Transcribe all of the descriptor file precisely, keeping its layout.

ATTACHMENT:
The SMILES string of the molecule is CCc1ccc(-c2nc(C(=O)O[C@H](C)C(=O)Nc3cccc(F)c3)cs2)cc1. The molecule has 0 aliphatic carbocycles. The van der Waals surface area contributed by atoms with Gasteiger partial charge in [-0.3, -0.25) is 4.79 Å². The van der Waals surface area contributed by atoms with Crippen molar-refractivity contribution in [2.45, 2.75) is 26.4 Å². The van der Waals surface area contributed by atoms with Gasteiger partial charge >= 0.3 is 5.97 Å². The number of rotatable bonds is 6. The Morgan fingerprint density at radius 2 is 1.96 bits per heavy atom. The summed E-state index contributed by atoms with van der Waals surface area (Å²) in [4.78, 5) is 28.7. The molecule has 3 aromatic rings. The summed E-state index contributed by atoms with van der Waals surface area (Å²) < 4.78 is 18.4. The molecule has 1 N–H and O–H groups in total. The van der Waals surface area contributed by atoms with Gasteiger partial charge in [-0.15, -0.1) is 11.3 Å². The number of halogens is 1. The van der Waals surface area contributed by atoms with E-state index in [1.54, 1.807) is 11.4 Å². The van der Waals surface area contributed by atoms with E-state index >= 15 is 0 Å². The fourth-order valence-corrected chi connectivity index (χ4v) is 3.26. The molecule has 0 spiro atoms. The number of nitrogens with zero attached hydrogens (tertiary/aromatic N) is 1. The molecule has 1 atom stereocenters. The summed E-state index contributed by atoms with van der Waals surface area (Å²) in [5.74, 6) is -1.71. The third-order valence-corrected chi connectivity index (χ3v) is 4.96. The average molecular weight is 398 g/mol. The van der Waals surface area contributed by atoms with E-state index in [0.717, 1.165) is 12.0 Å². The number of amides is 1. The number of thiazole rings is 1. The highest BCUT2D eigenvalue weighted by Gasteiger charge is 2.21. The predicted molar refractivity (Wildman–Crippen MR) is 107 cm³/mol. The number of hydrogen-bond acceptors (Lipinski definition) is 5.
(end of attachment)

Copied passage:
The SMILES string of the molecule is CCc1ccc(-c2nc(C(=O)O[C@H](C)C(=O)Nc3cccc(F)c3)cs2)cc1. The molecule has 0 aliphatic carbocycles. The van der Waals surface area contributed by atoms with Gasteiger partial charge in [-0.3, -0.25) is 4.79 Å². The van der Waals surface area contributed by atoms with Crippen molar-refractivity contribution in [2.45, 2.75) is 26.4 Å². The van der Waals surface area contributed by atoms with Gasteiger partial charge >= 0.3 is 5.97 Å². The number of rotatable bonds is 6. The Morgan fingerprint density at radius 2 is 1.96 bits per heavy atom. The summed E-state index contributed by atoms with van der Waals surface area (Å²) in [4.78, 5) is 28.7. The molecule has 3 aromatic rings. The summed E-state index contributed by atoms with van der Waals surface area (Å²) < 4.78 is 18.4. The molecule has 1 N–H and O–H groups in total. The van der Waals surface area contributed by atoms with Gasteiger partial charge in [-0.15, -0.1) is 11.3 Å². The number of halogens is 1. The van der Waals surface area contributed by atoms with E-state index in [1.54, 1.807) is 11.4 Å². The van der Waals surface area contributed by atoms with E-state index >= 15 is 0 Å². The fourth-order valence-corrected chi connectivity index (χ4v) is 3.26. The molecule has 0 spiro atoms. The number of nitrogens with zero attached hydrogens (tertiary/aromatic N) is 1. The molecule has 1 atom stereocenters. The summed E-state index contributed by atoms with van der Waals surface area (Å²) in [5.74, 6) is -1.71. The third-order valence-corrected chi connectivity index (χ3v) is 4.96. The average molecular weight is 398 g/mol. The van der Waals surface area contributed by atoms with E-state index in [0.717, 1.165) is 12.0 Å². The number of amides is 1. The number of thiazole rings is 1. The highest BCUT2D eigenvalue weighted by Gasteiger charge is 2.21. The predicted molar refractivity (Wildman–Crippen MR) is 107 cm³/mol. The number of hydrogen-bond acceptors (Lipinski definition) is 5.